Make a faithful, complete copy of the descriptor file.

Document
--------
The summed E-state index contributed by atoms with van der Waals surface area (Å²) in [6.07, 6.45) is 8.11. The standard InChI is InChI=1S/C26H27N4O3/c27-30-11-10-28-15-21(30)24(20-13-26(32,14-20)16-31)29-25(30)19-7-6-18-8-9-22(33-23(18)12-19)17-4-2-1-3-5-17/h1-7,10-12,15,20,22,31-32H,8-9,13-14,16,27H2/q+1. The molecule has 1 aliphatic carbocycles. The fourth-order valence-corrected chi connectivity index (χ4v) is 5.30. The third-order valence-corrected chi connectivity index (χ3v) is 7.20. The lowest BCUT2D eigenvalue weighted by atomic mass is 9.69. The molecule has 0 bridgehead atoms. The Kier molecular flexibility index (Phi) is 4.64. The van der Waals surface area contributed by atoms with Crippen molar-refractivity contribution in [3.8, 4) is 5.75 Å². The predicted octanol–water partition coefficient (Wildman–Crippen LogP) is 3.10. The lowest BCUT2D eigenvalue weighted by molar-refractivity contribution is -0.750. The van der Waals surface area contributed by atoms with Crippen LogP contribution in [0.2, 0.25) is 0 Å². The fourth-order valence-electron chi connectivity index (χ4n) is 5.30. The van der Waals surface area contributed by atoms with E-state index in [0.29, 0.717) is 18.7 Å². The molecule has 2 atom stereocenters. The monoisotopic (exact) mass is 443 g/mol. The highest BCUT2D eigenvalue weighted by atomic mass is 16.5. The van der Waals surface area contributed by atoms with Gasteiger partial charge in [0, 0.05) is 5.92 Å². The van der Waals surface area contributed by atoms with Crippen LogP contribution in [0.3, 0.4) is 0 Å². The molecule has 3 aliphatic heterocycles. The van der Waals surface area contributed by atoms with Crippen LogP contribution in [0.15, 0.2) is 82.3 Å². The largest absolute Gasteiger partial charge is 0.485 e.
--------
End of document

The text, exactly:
The summed E-state index contributed by atoms with van der Waals surface area (Å²) in [6.07, 6.45) is 8.11. The standard InChI is InChI=1S/C26H27N4O3/c27-30-11-10-28-15-21(30)24(20-13-26(32,14-20)16-31)29-25(30)19-7-6-18-8-9-22(33-23(18)12-19)17-4-2-1-3-5-17/h1-7,10-12,15,20,22,31-32H,8-9,13-14,16,27H2/q+1. The molecule has 1 aliphatic carbocycles. The fourth-order valence-corrected chi connectivity index (χ4v) is 5.30. The third-order valence-corrected chi connectivity index (χ3v) is 7.20. The lowest BCUT2D eigenvalue weighted by atomic mass is 9.69. The molecule has 0 bridgehead atoms. The Kier molecular flexibility index (Phi) is 4.64. The van der Waals surface area contributed by atoms with Crippen molar-refractivity contribution in [3.8, 4) is 5.75 Å². The predicted octanol–water partition coefficient (Wildman–Crippen LogP) is 3.10. The lowest BCUT2D eigenvalue weighted by molar-refractivity contribution is -0.750. The van der Waals surface area contributed by atoms with Crippen LogP contribution in [0.2, 0.25) is 0 Å². The fourth-order valence-electron chi connectivity index (χ4n) is 5.30. The van der Waals surface area contributed by atoms with E-state index in [0.29, 0.717) is 18.7 Å². The molecule has 2 atom stereocenters. The monoisotopic (exact) mass is 443 g/mol. The highest BCUT2D eigenvalue weighted by atomic mass is 16.5. The van der Waals surface area contributed by atoms with Gasteiger partial charge in [0, 0.05) is 5.92 Å². The van der Waals surface area contributed by atoms with Crippen LogP contribution in [0.3, 0.4) is 0 Å². The molecule has 3 aliphatic heterocycles. The van der Waals surface area contributed by atoms with Crippen LogP contribution in [0.15, 0.2) is 82.3 Å². The largest absolute Gasteiger partial charge is 0.485 e.